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Turkey Hunting in Ohio: What You Should Know Before You Go

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Hunting in Ohio requires possessing both an Ohio game bird hunting license, turkey permit and appropriate ammunition – hunters should wear hunter orange while moving through the woods and positively identify gobblers by sight before shooting them. To learn more about the process and what’s best to do, read on.

Know Your Prey

Ohio turkey hunting requires planning. Ohio’s turkey season only allows bearded birds with minimum beard lengths between 12 inches and 21 inches to participate, meaning you’ll have to do your research beforehand and identify gobblers who respond to your calls as you search.

Locate where turkeys are gathering. This can be accomplished on a quiet morning by driving or walking along logging roads or hiking trails, listening for gobbles. Or hike to an elevated site and listen from there.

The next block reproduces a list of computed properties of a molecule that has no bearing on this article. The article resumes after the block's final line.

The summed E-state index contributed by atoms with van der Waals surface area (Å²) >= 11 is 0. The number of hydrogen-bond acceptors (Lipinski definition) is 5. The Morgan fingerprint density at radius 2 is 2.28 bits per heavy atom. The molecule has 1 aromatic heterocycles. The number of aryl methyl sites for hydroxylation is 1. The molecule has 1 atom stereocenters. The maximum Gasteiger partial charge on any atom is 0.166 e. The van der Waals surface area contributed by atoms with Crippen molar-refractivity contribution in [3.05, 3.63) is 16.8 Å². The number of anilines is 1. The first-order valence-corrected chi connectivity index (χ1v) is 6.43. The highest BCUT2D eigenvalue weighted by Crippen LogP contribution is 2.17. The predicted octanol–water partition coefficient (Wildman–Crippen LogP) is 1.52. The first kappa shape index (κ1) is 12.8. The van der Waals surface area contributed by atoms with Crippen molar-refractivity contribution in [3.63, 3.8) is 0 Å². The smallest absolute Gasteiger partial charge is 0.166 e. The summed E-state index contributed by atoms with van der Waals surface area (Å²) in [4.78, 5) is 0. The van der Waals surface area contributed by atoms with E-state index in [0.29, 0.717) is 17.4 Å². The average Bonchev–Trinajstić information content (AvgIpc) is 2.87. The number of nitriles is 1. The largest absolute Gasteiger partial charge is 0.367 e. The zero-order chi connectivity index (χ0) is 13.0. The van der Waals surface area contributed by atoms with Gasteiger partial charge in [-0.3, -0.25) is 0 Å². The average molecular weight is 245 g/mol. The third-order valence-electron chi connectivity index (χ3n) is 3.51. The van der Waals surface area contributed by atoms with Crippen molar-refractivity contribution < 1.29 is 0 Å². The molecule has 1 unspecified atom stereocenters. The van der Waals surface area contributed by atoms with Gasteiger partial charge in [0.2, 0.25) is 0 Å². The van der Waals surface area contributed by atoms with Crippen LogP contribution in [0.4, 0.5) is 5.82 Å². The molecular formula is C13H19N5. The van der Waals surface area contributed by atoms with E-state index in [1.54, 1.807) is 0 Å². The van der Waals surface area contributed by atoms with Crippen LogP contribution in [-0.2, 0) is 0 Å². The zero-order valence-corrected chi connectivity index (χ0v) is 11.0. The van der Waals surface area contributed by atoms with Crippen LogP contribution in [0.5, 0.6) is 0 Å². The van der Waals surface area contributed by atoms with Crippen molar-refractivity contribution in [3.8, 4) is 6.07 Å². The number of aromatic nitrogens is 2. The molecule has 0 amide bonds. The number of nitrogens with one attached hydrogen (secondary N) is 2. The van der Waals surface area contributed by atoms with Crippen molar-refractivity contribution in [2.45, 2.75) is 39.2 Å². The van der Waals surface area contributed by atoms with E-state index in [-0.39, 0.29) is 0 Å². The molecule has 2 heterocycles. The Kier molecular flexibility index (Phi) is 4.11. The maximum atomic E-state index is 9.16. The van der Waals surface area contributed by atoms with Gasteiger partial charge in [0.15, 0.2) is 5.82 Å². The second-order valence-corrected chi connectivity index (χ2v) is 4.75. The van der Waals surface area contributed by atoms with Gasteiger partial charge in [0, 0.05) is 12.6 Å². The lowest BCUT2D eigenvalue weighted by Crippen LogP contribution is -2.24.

Once you know where turkeys are roosting and feeding, the next step should be developing an action plan. Set up a feeder near a busy travel route during the afternoon hours or use a locator call to lure a tom closer if need be.

Remember that electronic turkey calls are prohibited in Ohio, so all calling must be done using either a box call or your own voice. Also note that only one turkey may be killed per hunter.

Hunting turkeys is an exciting activity on Ohio’s 651,000 acres of public land, including Wayne National Forest and Grand River Wildlife Area in Ashtabula County. Early season is especially competitive; those willing to wait until mid or later season will have better odds at finding one and shooting it successfully.

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Know the Law

Hunting turkeys on public or private land requires abiding by state hunting laws in order to prevent unlawful harvests, which can result in fines, confiscation of the illegally killed turkey and loss of hunting privileges.

Eastern counties typically boast the highest turkey populations and wild  opportunities in Oregon. Turkeys prefer these environments over open fields or farmland, providing hunters with ample chances to capture these birds in action.